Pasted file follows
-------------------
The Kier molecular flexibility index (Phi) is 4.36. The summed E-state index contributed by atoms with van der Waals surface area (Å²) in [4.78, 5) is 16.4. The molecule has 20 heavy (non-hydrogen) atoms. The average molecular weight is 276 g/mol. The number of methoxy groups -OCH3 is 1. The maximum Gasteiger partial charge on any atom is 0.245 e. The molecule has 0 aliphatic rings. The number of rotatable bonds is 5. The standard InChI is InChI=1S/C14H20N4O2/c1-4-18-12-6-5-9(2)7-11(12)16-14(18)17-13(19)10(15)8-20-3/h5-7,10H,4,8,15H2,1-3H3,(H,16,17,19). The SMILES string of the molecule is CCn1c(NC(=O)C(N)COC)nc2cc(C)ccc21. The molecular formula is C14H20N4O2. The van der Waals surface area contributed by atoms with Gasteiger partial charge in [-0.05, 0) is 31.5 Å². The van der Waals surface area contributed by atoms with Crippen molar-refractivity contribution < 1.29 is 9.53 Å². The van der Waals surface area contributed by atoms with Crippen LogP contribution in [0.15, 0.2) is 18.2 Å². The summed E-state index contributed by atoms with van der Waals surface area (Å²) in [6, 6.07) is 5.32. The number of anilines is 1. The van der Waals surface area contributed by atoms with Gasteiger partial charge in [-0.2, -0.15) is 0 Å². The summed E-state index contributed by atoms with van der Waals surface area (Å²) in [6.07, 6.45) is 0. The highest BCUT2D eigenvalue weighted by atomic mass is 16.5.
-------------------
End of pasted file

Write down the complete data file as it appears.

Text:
The Kier molecular flexibility index (Phi) is 4.36. The summed E-state index contributed by atoms with van der Waals surface area (Å²) in [4.78, 5) is 16.4. The molecule has 20 heavy (non-hydrogen) atoms. The average molecular weight is 276 g/mol. The number of methoxy groups -OCH3 is 1. The maximum Gasteiger partial charge on any atom is 0.245 e. The molecule has 0 aliphatic rings. The number of rotatable bonds is 5. The standard InChI is InChI=1S/C14H20N4O2/c1-4-18-12-6-5-9(2)7-11(12)16-14(18)17-13(19)10(15)8-20-3/h5-7,10H,4,8,15H2,1-3H3,(H,16,17,19). The SMILES string of the molecule is CCn1c(NC(=O)C(N)COC)nc2cc(C)ccc21. The molecular formula is C14H20N4O2. The van der Waals surface area contributed by atoms with Gasteiger partial charge in [-0.05, 0) is 31.5 Å². The van der Waals surface area contributed by atoms with Crippen molar-refractivity contribution < 1.29 is 9.53 Å². The van der Waals surface area contributed by atoms with Crippen LogP contribution in [0.15, 0.2) is 18.2 Å². The summed E-state index contributed by atoms with van der Waals surface area (Å²) in [6, 6.07) is 5.32. The number of anilines is 1. The van der Waals surface area contributed by atoms with Gasteiger partial charge in [-0.2, -0.15) is 0 Å². The summed E-state index contributed by atoms with van der Waals surface area (Å²) in [6.07, 6.45) is 0. The highest BCUT2D eigenvalue weighted by atomic mass is 16.5.